Methods provide a way to collect and organize programs statements and expressions into one place so that you can use them in an easy way and repeatedly when you want. The majority of Ruby’s operators are Methods.
Here is an example of a definition of a method name
def hello puts "Hellow, world!" end
When you invoke the method hello, it outputs or emits a string:
hello # => Hello, World!
You can undefine a method with undef:
undef hello # undefines the metho name hello hello # try calling this method now NameError: undefined local variable or method 'hello' for main:Object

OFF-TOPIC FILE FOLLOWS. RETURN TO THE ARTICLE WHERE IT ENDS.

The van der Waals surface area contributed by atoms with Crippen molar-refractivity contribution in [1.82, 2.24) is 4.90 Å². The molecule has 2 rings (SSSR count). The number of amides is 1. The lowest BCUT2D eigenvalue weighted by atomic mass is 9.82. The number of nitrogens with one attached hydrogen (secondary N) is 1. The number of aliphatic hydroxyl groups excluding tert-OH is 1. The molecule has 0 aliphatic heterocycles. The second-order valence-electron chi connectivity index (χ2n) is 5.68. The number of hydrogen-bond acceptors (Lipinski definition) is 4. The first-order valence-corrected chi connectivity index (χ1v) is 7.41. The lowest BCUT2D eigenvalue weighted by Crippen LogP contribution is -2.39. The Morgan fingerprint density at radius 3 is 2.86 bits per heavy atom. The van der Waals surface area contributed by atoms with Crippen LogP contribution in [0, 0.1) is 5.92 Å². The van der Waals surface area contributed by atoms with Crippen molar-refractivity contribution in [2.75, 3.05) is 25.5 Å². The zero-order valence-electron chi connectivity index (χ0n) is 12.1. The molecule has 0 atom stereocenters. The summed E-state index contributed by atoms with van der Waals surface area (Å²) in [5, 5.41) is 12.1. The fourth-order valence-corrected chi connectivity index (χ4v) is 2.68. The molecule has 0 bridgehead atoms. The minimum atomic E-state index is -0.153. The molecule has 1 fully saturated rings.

Methods might or might not have parameters. The repeat method, inane as it is, takes parameters, word and times:
def repeat( word, times) puts word * times end repeat("Hello!, 3) $ => Hellow! Hello! Hello! repeat "Goodbye!", 4 => Goodbye! Goodbye! Goodbye! Goodbye!
Parentheses are optional in most method definitions and calls.
- If you call a method within a method-a a nested call it might cause some confusion
- When using parentheses, remember that opening parenthesis must follow the method name with no intervening space.
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